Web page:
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Readiness-potentials preceding unrestricted 'spontaneous' vs. pre-planned voluntary acts.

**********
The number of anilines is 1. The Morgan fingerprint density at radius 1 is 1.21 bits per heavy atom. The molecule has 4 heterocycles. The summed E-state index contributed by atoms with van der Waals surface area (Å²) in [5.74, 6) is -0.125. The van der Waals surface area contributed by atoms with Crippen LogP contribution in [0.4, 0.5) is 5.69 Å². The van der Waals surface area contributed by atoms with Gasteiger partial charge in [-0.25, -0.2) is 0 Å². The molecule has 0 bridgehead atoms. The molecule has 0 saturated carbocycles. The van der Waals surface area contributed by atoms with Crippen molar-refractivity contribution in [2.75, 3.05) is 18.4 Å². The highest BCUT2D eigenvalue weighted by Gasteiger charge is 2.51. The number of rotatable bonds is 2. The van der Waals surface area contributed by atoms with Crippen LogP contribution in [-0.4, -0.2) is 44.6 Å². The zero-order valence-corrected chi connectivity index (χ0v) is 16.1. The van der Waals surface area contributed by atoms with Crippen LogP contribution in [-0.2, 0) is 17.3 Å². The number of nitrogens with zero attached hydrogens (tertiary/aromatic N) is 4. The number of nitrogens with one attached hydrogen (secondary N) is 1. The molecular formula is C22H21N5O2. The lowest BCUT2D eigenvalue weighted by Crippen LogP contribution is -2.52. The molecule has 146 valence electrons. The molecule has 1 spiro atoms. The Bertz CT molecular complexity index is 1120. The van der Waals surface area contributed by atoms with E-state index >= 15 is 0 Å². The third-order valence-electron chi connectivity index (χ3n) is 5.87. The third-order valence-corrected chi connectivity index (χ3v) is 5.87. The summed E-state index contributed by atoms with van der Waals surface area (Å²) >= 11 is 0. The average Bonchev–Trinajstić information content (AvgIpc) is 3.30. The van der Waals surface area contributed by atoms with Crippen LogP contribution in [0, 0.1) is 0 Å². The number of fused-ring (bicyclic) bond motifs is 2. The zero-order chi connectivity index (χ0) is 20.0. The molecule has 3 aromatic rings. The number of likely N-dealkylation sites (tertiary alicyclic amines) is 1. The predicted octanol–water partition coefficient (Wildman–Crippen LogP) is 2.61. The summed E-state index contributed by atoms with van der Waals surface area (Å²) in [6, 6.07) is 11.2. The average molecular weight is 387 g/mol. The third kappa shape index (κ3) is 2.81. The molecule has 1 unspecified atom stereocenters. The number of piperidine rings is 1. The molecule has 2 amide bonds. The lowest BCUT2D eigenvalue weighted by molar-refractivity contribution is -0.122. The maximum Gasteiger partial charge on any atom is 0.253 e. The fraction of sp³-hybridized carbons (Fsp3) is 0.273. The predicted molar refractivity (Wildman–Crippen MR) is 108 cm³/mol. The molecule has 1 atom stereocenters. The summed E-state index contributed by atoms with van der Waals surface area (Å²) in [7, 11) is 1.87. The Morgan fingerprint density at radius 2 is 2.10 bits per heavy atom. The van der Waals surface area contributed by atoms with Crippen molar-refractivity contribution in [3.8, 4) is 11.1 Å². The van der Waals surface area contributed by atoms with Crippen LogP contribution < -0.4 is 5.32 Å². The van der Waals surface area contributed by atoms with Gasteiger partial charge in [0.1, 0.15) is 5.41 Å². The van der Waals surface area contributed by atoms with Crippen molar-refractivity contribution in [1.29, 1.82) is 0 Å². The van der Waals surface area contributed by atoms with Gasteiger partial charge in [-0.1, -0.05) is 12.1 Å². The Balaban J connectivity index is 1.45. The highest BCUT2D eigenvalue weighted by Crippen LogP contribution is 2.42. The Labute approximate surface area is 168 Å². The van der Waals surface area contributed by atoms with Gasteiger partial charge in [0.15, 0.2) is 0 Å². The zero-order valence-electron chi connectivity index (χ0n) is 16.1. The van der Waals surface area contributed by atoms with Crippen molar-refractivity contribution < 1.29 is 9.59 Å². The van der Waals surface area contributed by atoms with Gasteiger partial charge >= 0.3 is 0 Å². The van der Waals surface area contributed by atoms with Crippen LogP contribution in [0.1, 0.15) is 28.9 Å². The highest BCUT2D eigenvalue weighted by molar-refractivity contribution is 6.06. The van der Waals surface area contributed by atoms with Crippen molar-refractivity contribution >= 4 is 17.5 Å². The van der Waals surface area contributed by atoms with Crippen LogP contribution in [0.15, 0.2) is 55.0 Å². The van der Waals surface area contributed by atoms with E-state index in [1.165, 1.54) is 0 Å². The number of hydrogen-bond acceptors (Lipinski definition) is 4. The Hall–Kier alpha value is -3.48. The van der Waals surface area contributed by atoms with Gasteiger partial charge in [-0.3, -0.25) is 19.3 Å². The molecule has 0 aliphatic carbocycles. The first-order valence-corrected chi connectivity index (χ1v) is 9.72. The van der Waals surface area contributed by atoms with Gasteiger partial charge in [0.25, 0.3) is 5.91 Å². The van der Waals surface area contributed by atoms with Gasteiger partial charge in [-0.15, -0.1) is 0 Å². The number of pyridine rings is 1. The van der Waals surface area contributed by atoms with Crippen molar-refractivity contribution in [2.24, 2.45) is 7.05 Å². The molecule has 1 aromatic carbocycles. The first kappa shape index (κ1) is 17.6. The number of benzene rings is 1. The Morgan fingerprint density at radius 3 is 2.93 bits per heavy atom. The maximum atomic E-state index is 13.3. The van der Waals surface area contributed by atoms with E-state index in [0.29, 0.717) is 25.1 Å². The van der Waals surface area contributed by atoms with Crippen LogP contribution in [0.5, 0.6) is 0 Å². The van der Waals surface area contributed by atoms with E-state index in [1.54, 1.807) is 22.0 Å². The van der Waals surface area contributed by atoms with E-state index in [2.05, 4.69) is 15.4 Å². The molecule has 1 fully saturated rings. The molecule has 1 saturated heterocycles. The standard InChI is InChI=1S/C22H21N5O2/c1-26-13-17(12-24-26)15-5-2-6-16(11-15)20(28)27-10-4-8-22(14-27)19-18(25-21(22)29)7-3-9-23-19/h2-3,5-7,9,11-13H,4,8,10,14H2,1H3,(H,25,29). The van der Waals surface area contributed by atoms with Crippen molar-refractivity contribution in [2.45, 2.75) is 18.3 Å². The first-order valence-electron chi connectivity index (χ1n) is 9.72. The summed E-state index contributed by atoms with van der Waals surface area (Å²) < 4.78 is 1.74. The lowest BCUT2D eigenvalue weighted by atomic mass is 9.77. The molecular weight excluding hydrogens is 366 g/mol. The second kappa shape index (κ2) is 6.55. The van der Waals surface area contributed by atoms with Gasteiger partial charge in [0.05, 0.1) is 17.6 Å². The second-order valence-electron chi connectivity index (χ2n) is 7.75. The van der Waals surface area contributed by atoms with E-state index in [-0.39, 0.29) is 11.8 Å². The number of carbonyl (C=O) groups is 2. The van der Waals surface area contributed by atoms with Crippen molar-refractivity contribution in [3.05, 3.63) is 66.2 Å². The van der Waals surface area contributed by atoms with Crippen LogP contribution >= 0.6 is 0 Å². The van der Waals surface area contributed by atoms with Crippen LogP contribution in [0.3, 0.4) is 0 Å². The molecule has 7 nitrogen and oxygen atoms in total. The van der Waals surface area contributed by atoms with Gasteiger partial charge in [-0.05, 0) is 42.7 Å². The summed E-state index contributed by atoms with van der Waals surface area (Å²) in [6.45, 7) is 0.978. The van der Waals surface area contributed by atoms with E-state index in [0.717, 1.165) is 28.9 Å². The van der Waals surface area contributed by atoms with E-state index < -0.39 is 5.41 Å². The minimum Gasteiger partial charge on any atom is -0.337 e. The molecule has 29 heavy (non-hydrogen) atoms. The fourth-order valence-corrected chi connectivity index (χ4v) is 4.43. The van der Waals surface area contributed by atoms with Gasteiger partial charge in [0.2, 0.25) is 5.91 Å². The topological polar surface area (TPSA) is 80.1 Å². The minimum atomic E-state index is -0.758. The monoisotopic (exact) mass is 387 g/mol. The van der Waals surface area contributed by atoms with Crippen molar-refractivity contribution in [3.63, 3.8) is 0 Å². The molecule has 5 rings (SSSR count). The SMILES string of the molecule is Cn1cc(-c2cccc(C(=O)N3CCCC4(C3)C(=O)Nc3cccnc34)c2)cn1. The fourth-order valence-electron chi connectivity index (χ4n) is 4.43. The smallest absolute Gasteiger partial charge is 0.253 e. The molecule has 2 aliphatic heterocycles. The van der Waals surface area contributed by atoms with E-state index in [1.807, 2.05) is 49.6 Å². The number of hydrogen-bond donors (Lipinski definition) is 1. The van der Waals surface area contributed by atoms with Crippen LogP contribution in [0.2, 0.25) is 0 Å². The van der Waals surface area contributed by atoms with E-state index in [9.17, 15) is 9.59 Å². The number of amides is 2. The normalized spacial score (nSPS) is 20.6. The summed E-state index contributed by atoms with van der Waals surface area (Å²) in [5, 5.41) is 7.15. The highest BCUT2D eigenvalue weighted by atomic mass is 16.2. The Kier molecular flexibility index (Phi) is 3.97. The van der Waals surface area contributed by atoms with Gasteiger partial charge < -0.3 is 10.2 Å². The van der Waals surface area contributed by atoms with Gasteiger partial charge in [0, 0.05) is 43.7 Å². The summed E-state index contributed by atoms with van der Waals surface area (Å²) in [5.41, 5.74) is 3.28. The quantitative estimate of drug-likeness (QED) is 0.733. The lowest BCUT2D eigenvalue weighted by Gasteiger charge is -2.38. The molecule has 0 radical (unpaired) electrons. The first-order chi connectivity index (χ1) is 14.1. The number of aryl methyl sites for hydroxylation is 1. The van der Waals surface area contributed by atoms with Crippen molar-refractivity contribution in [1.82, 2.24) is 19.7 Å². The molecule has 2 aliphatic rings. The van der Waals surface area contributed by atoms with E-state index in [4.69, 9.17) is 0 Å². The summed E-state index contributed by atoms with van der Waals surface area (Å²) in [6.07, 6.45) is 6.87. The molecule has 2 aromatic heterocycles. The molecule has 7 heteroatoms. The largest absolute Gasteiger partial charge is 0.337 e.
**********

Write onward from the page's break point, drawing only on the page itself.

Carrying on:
The nature of readiness-potentials (RPs) that may be associated with fully endogenous, 'freely' voluntary acts was investigated. Restriction on when to act were eliminated and instructions fostered 'spontaneity.' The 'self-initiated' RPs exhibited in these conditions were categorizable into two (possibly three) types, all of which could be exhibited by the same subject. Type I had an early onset at about -1050 +/- 175 msec and a long ramp-like form, resembling self-paced RPs. In type II the main negative shift began at about -575 +/- 150 msec, and at about -240 +/- 50 msec in type III. Type II partially resembled the similarly timed NS' component in self-paced RPs. For acts produced at known, preset times, in which freedom of choice was eliminated but planning to act was required, RPs resembled self-initiated type I RPs and self-paced RPs. All RPs were maximal at the vertex, especially type II even though it was also bilaterally asymmetrical. These distributions suggest that cortical areas other than area 4 and 6 contribute importantly, especially to type II. All RPs, whether in self-initiated or pre-planned acts, appear related specifically to preparation for a motor action. When task-related skin stimuli replaced self-initiated movements, under similar conditions of attentiveness (and expectancy), there were either no or relatively small event-preceding-slow potential shifts. All post-stimulus P300 waves were very large. Two volitional processes are postulated: process I is associated with development of pre-planning or preparation to act in the near future (seconds), whether voluntary choice is present (type I RPs) or absent (pre-set RPs); process II, with an onset at roughly 0.5 sec before the act, is associated more uniquely with voluntary choice and with the more specific as well as endogenous urge or intention to act; it can be present in the comparative absence of or in sequence and overlapping with process I.

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